The Dutch banking sector is poised to lead the way in capping executive bonus payments. New regulations announced this week will limit pay-outs to the equivalent of one year's salary.
Business as usual outside ING head office in Amsterdam
Dutch banks are set to become the first in the world to put a nationwide cap on executive bonuses.
Under a new code drawn up by the Dutch Banker's Association and the finance ministry on Wednesday, pay-outs to top executives will be limited to the equivalent of one year's salary.
The code, which will come into effect in January, also states that severance pay cannot exceed a year's salary and that bonuses may have to be returned if banks run into financial difficulty.
Dutch Finance Minister Wouter Bos hailed the new measures as “a unique step in the world” and a potential model for other countries. The code, he said, “goes further than anything that has happened in any country I know of.”
Finance Minister Bos says the Dutch are leading by example
As the most influential member of the Dutch Banker's Association, financial giant ING played a key role in negotiating the terms of the new code.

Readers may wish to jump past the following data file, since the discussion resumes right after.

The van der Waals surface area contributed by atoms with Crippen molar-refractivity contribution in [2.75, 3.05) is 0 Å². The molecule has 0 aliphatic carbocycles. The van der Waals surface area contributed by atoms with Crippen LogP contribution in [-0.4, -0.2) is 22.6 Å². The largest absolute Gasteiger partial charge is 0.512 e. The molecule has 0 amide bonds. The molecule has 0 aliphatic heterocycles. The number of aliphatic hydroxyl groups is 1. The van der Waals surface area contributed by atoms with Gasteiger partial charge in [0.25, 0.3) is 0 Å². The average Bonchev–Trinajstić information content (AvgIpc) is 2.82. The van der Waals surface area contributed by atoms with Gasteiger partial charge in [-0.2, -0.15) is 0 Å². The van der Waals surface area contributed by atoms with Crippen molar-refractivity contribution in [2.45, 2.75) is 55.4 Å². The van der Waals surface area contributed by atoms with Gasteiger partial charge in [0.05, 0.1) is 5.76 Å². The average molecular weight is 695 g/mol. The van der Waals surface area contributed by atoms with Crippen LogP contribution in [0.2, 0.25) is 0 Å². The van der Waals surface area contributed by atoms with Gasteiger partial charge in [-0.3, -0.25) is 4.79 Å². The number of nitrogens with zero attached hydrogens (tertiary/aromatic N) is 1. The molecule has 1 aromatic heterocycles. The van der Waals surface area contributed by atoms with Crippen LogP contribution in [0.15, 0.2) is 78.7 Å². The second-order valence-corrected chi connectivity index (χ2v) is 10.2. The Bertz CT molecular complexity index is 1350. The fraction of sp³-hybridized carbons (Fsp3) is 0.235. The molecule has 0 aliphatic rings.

Having received a 10-billion-euro state bail out last October, ING is likely to be most constrained by the new regulations. Nevertheless, ING spokesperson Carolien van der Giessen said the company supports the principles of the code.
“We think that this bank code is an important step in the efforts of the financial sector to regain trust and stability and protect the interests of our customers”, van der Giessen told Deutsche Welle.
When asked whether ING fears that the new regulations may lead to international executives looking elsewhere for employment, van der Giessen pointed to the wider global situation. “The discussion is everywhere and it is taking place everywhere”, she said. “We'll also see changes in other countries”.
Towards the G20
The Dutch move will add fuel to international arguments over mandatory bonus caps for executives. Six other European countries are in favor of setting stricter rules for banking bonuses, but the UK and the USA remain firmly opposed.
In London, meanwhile, the legal battle over slashed bonuses continues. A group of 72 London-based workers are claiming that Germany's Commerzbank is in breach of contract for failing to pay out 33 million euros worth of bonuses after it took over Dresdner Kleinwort last year.
The staff, mainly fixed-income specialists, said they received only a fraction of their agreed 2008 bonuses because Commerzbank slashed the company's bonus pot by 90 percent, citing material adverse change in economic conditions.
The banks have a month to respond to the lawsuit, which was filed at the British High Court earlier this week. Should it go ahead, the case will be the biggest of its kind in UK history.
Report: Kate Laycock
Editor: Sam Edmonds